March 24, 2015
US Steel Corp.'s safety shortcuts lead to fatal explosion
Time and cost concerns blamed in 2 worker deaths and serious burns to another
FAIRFIELD, Ala. – Like most of us, Leo Bridges and Edward Bryant left for work one day in September 2014, probably thinking about some rest and relaxation when the shift ended. Like many, they figured their managers and employer would ensure they were safe at work. Bridges and Bryant were wrong; they were caught in a fiery explosion in the Flux Building, which U.S. Department of Labor Occupational Safety and Health Administration inspectors said occurred because U.S. Steel Corp. put workers at risk, so as not to slow production at its Fairfield facility.
The three men were opening and closing a malfunctioning valve on a furnace at the Fairfield Works when it erupted, and sent Bridges, Bryant and a third co-worker to the hospital. Bridges, 61, and Bryant, 53, died later due to their injuries. The third man was rushed to a burn trauma unit in critical condition. Fairfield Works is comprised of both steelmaking and finishing facilities. The company has headquarters in Pittsburgh and employs more than 40,000 workers.
"Management knew that attempting to operate the valve while the furnace was still running placed workers at risk, yet they allowed them to do it because they didn't want the production line down for hours," said Ramona Morris, OSHA's area director in Birmingham.
OSHA inspectors determined that the explosion was caused by opening and closing a high-pressure valve that contained oxygen and hydrated lime. The men were doing the work while the furnace was operating, as directed by the department's management.
"Management knew that attempting to operate the valve while the furnace was still running placed workers at risk, yet they allowed them to do it because they didn't want the production line down for hours," said Ramona Morris, OSHA's area director in Birmingham. "This employer chose productivity over the safety of its workers, and two people died as a result of this decision."
OSHA issued the employer a willful citation for not developing and using a procedure to control the hazardous energy to allow workers to operate the valves on the furnace while it is in operation. A willful violation is one committed with intentional, knowing or voluntary disregard for the law's requirement, or with plain indifference to worker safety and health.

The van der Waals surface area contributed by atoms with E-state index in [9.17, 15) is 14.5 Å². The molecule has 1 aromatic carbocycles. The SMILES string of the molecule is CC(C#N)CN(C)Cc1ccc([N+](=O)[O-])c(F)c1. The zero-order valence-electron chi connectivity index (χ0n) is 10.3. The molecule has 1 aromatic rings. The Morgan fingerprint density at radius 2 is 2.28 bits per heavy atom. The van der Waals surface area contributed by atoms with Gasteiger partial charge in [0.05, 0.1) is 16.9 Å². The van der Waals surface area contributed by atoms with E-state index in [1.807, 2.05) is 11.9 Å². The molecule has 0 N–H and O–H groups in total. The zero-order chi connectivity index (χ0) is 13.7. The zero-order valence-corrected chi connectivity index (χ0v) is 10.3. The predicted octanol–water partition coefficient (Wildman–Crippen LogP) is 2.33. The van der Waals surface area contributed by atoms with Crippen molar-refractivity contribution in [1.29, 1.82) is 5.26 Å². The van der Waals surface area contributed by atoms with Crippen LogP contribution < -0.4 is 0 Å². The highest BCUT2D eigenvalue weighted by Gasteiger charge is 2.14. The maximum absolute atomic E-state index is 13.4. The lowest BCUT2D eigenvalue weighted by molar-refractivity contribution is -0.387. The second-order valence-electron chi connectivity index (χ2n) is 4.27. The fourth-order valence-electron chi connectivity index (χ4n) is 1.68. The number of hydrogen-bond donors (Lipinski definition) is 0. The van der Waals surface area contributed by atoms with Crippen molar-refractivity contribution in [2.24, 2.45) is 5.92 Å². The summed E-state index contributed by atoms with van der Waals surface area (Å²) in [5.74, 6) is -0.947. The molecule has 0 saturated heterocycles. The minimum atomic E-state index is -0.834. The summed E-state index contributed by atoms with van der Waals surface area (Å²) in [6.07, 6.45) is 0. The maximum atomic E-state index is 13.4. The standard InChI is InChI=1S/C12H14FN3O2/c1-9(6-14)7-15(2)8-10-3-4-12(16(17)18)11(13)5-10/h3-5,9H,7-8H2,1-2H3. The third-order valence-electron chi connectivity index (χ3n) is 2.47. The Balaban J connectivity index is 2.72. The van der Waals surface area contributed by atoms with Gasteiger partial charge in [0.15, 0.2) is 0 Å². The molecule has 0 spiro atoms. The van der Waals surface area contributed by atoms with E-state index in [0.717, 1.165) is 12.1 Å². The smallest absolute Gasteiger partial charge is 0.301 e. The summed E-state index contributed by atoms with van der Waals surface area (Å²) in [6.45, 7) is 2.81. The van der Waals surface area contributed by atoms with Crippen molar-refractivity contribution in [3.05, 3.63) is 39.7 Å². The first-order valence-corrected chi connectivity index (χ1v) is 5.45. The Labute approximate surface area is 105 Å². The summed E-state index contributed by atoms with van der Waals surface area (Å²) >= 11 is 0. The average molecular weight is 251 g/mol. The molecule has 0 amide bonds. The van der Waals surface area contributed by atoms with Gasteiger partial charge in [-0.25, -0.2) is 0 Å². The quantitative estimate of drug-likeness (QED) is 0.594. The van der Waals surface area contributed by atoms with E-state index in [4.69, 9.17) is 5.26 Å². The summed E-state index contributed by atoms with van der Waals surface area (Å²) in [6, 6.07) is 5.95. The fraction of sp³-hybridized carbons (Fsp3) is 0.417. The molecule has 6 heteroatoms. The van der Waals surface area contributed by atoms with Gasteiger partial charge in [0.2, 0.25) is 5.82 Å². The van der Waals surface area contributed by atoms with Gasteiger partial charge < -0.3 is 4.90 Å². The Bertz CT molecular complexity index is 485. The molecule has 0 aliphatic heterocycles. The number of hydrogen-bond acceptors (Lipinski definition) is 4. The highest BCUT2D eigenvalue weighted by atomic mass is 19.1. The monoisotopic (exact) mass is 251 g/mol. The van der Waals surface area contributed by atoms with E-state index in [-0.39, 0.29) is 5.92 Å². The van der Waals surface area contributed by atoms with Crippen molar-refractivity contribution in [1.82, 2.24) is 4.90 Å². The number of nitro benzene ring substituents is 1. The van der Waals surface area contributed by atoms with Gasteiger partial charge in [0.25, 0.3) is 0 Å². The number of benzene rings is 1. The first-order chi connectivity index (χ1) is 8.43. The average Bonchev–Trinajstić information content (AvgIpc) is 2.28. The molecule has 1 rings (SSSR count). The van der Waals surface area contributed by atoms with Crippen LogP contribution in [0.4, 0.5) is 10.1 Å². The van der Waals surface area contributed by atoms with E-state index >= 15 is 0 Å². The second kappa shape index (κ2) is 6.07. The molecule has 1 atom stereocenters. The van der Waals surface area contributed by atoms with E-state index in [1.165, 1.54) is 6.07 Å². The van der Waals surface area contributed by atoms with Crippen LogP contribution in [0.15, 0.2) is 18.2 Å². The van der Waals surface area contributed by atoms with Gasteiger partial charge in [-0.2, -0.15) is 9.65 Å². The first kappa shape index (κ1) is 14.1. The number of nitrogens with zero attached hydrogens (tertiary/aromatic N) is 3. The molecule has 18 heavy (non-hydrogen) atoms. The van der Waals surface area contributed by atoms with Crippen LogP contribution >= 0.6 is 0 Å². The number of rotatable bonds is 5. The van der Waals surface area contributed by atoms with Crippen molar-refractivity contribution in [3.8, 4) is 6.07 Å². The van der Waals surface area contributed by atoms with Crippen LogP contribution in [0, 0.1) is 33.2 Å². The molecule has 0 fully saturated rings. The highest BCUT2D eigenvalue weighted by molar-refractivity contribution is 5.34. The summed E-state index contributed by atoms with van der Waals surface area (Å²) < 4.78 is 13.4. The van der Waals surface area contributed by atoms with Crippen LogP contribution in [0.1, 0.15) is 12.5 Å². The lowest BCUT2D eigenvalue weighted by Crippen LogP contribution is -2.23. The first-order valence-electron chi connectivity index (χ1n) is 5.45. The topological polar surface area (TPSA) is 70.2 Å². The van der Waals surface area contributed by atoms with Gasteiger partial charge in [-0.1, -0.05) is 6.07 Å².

Seven serious citations were issued for not developing a procedure to prevent the furnace from releasing hazardous energy while workers performed maintenance; missing exit signs; an improperly installed exit gate; and not training workers to recognize hazardous conditions with the oxygen system. A serious violation occurs when there is substantial probability that death or serious physical harm could result from a hazard about which the employer knew or should have known.
View the current citations at: https://www.osha.gov/ooc/citations/UnitedStatesSteelCorporation_996555_0320_15.pdf
U.S. Steel Corp. has been inspected 14 times by OSHA since 2009 and issued citations for amputation hazards, unsafe crane operation, violations associated with flammable liquids and other hazards. The company has 15 business days from receipt of its citations and proposed penalties to comply, request a conference with OSHA's area director, or contest the findings before the independent Occupational Safety and Health Review Commission. Proposed penalties total $107,900.
OSHA proposes that U.S. Steel Corp. be placed in the Severe Violator Enforcement Program for demonstrating indifference to its OSH Act obligations to provide a safe and healthful workplace for employees.
Bureau of Labor Statistics preliminary data from the Census of Fatal Occupational Injuries shows that fatal work injuries in Alabama accounted for 66 of the 4,405 fatal work injuries reported nationally in 2013. Additional details are available at http://www.bls.gov.
To ask questions, obtain compliance assistance, file a complaint or report workplace hospitalizations, fatalities or situations posing imminent danger to workers, the public should call OSHA's toll-free hotline at 800-321-OSHA (6742) or the agency's Birmingham Area Office at 205-731-1534.
Under the Occupational Safety and Health Act of 1970, employers are responsible for providing safe and healthful workplaces for their employees. OSHA's role is to ensure these conditions for America's working men and women by setting and enforcing standards, and providing training, education and assistance. For more information, visit http://www.osha.gov.
# # #
Release Number: 15-459-ATL (82)
U.S. Department of Labor news materials are accessible at http://www.dol.gov. The department's Reasonable Accommodation Resource Center converts departmental information and documents into alternative formats, which include Braille and large print. For alternative format requests, please contact the department at (202) 693-7828 (voice) or (800) 877-8339 (federal relay).